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ICC Note:  A year after a cease-fire was signed between the two warring parties in the Central African Republic, violence continues to persist, making daily life for some Christians fearful and uncertain.  Through the course of the conflict, which remains largely politically motivated, both Muslims and Christian non-combatants have been scapegoated and targeted because of their faith, especially in northeastern CAR. In addition, according to reports, Christians are being abducted and killed by Fulani herdsmen in the region, much like the persecution believers are facing in “Middle-Belt,” Nigeria.  According to reports, the herdsmen have burned down churches and homes, and have displaced scores of Christians from their homes.     

7/29/15, Central African Republic (World Watch Monitor) – On 25 July 2014, a ceasefire was signed between the two main warring groups in the Central African Republic: a predominantly Muslim rebel coalition known as Séléka, and violent vigilante groups who opposed their advance through the country, which became known as the “anti-Balaka” (“Balaka” means “machete”).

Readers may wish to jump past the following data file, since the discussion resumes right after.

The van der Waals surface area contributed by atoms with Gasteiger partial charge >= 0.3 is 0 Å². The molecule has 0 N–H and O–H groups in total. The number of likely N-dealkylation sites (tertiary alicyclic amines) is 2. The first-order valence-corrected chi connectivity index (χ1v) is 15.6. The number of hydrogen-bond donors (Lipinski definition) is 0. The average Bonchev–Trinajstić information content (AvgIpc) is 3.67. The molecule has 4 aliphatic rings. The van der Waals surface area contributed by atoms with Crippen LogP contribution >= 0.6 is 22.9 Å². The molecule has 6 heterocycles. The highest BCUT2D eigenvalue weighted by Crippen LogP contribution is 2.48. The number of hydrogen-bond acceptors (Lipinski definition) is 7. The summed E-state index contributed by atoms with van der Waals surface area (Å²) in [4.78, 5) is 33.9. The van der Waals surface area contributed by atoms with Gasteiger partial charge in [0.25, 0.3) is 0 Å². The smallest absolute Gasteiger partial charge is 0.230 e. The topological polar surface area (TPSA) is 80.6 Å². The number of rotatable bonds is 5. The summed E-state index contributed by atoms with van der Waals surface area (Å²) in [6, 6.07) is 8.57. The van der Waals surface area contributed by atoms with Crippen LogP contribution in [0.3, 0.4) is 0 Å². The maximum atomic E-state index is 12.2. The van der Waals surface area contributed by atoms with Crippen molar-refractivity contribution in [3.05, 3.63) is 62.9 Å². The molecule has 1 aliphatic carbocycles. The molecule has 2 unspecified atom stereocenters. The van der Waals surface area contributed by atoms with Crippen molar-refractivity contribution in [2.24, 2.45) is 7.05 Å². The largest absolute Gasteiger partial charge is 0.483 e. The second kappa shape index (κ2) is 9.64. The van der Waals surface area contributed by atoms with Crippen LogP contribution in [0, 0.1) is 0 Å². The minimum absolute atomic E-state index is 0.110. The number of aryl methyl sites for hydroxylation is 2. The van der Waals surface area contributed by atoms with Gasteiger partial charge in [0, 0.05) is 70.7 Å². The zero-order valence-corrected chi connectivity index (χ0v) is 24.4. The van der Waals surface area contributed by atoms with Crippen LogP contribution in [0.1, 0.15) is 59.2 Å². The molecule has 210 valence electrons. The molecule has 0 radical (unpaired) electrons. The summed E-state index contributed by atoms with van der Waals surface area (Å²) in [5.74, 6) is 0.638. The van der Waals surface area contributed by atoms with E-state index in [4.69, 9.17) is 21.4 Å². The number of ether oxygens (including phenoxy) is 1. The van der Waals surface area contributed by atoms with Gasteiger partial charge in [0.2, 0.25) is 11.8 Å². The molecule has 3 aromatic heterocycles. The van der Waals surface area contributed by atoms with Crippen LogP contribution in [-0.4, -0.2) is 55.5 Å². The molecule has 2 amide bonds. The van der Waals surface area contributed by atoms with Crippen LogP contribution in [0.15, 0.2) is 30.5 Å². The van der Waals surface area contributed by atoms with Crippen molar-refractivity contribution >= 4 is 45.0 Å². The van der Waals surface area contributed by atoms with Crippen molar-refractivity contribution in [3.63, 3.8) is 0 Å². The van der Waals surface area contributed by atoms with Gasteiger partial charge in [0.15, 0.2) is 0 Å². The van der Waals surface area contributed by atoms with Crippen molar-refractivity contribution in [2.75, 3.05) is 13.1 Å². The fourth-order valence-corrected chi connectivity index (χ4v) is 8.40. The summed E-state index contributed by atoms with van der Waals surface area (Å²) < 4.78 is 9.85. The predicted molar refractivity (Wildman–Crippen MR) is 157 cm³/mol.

A year later, the Central African Republic may have dropped out of global news headlines, but the suffering of its people has continued.

International intervention by UN forces helped to restore security in the cities its forces occupied, but it left the interior largely unprotected and open for armed militias. UN troops have been accused of not doing enough to protect the local population and even of committing atrocities themselves.

The Séléka rebel movement, together with the local Muslim population (consisting of mainly Chadian and Sudanese migrant descent and Fulani Mbororo herdsmen) continues to dominate the north and east of the country, while the anti-Balaka holds sway in the south and west, virtually dividing the country into two halves.

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